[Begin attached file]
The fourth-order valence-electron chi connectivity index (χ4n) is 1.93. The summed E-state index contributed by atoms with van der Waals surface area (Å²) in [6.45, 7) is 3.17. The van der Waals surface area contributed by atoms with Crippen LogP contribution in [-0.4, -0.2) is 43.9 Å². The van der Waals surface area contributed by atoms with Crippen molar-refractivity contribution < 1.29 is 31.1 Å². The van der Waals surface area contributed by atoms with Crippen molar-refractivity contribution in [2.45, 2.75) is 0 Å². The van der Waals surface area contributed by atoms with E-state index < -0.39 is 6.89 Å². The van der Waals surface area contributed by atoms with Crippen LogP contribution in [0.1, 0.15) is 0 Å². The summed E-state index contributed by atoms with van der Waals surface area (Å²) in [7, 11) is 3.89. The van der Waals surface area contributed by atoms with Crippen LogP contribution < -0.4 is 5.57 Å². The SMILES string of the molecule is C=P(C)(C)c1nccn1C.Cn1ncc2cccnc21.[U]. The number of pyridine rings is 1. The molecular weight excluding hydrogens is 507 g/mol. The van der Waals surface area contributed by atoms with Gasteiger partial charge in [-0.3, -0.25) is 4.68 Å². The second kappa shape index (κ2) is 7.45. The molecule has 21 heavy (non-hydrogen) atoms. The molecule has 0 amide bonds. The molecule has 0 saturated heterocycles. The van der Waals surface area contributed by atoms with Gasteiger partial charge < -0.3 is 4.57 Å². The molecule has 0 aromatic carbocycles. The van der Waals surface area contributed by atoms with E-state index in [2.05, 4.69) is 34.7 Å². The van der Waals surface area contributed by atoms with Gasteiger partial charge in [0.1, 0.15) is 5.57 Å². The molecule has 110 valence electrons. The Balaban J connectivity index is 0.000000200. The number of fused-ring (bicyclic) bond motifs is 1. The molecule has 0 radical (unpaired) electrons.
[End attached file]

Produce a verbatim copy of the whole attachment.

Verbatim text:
The fourth-order valence-electron chi connectivity index (χ4n) is 1.93. The summed E-state index contributed by atoms with van der Waals surface area (Å²) in [6.45, 7) is 3.17. The van der Waals surface area contributed by atoms with Crippen LogP contribution in [-0.4, -0.2) is 43.9 Å². The van der Waals surface area contributed by atoms with Crippen molar-refractivity contribution < 1.29 is 31.1 Å². The van der Waals surface area contributed by atoms with Crippen molar-refractivity contribution in [2.45, 2.75) is 0 Å². The van der Waals surface area contributed by atoms with E-state index < -0.39 is 6.89 Å². The van der Waals surface area contributed by atoms with Crippen LogP contribution in [0.1, 0.15) is 0 Å². The summed E-state index contributed by atoms with van der Waals surface area (Å²) in [7, 11) is 3.89. The van der Waals surface area contributed by atoms with Crippen LogP contribution < -0.4 is 5.57 Å². The SMILES string of the molecule is C=P(C)(C)c1nccn1C.Cn1ncc2cccnc21.[U]. The number of pyridine rings is 1. The molecular weight excluding hydrogens is 507 g/mol. The van der Waals surface area contributed by atoms with Gasteiger partial charge in [-0.3, -0.25) is 4.68 Å². The second kappa shape index (κ2) is 7.45. The molecule has 21 heavy (non-hydrogen) atoms. The molecule has 0 amide bonds. The molecule has 0 saturated heterocycles. The van der Waals surface area contributed by atoms with Gasteiger partial charge < -0.3 is 4.57 Å². The molecule has 0 aromatic carbocycles. The van der Waals surface area contributed by atoms with E-state index in [2.05, 4.69) is 34.7 Å². The van der Waals surface area contributed by atoms with Gasteiger partial charge in [0.1, 0.15) is 5.57 Å². The molecule has 110 valence electrons. The Balaban J connectivity index is 0.000000200. The number of fused-ring (bicyclic) bond motifs is 1. The molecule has 0 radical (unpaired) electrons.